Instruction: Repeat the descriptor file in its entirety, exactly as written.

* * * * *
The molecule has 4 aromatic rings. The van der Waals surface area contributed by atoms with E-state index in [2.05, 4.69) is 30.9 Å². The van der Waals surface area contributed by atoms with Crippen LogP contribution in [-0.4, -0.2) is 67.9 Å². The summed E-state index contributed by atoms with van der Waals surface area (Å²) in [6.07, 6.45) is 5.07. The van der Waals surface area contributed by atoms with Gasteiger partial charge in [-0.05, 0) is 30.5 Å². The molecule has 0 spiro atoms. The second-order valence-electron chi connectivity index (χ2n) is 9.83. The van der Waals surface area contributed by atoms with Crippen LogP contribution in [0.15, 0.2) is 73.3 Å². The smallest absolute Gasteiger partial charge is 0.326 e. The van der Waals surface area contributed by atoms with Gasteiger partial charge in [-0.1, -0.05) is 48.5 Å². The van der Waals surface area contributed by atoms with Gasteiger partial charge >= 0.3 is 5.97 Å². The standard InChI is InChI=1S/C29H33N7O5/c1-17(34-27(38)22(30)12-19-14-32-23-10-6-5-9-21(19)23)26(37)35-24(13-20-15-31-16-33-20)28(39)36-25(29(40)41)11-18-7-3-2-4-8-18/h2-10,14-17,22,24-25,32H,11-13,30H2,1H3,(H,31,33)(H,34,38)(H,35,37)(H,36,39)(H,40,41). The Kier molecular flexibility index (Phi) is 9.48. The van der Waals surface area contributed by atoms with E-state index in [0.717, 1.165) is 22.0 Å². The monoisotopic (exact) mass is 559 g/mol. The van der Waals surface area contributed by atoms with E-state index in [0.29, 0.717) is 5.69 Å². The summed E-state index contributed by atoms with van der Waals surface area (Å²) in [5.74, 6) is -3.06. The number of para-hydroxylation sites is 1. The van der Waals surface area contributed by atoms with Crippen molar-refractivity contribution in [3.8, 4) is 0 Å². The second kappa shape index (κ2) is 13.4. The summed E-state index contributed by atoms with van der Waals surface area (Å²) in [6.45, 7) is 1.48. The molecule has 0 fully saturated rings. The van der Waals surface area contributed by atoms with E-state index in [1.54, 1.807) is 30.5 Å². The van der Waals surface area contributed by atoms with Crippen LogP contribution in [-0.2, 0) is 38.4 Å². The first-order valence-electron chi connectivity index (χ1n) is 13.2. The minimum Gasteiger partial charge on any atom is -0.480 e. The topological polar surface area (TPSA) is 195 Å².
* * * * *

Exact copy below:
The molecule has 4 aromatic rings. The van der Waals surface area contributed by atoms with E-state index in [2.05, 4.69) is 30.9 Å². The van der Waals surface area contributed by atoms with Crippen LogP contribution in [-0.4, -0.2) is 67.9 Å². The summed E-state index contributed by atoms with van der Waals surface area (Å²) in [6.07, 6.45) is 5.07. The van der Waals surface area contributed by atoms with Gasteiger partial charge in [-0.05, 0) is 30.5 Å². The molecule has 0 spiro atoms. The second-order valence-electron chi connectivity index (χ2n) is 9.83. The van der Waals surface area contributed by atoms with Crippen LogP contribution in [0.15, 0.2) is 73.3 Å². The smallest absolute Gasteiger partial charge is 0.326 e. The van der Waals surface area contributed by atoms with Gasteiger partial charge in [-0.1, -0.05) is 48.5 Å². The van der Waals surface area contributed by atoms with Gasteiger partial charge >= 0.3 is 5.97 Å². The standard InChI is InChI=1S/C29H33N7O5/c1-17(34-27(38)22(30)12-19-14-32-23-10-6-5-9-21(19)23)26(37)35-24(13-20-15-31-16-33-20)28(39)36-25(29(40)41)11-18-7-3-2-4-8-18/h2-10,14-17,22,24-25,32H,11-13,30H2,1H3,(H,31,33)(H,34,38)(H,35,37)(H,36,39)(H,40,41). The Kier molecular flexibility index (Phi) is 9.48. The van der Waals surface area contributed by atoms with E-state index in [0.717, 1.165) is 22.0 Å². The monoisotopic (exact) mass is 559 g/mol. The van der Waals surface area contributed by atoms with E-state index in [0.29, 0.717) is 5.69 Å². The summed E-state index contributed by atoms with van der Waals surface area (Å²) in [5.74, 6) is -3.06. The number of para-hydroxylation sites is 1. The van der Waals surface area contributed by atoms with Crippen molar-refractivity contribution in [3.8, 4) is 0 Å². The second kappa shape index (κ2) is 13.4. The summed E-state index contributed by atoms with van der Waals surface area (Å²) in [6.45, 7) is 1.48. The molecule has 0 fully saturated rings. The van der Waals surface area contributed by atoms with E-state index in [1.54, 1.807) is 30.5 Å². The van der Waals surface area contributed by atoms with Crippen LogP contribution in [-0.2, 0) is 38.4 Å². The first-order valence-electron chi connectivity index (χ1n) is 13.2. The minimum Gasteiger partial charge on any atom is -0.480 e. The topological polar surface area (TPSA) is 195 Å².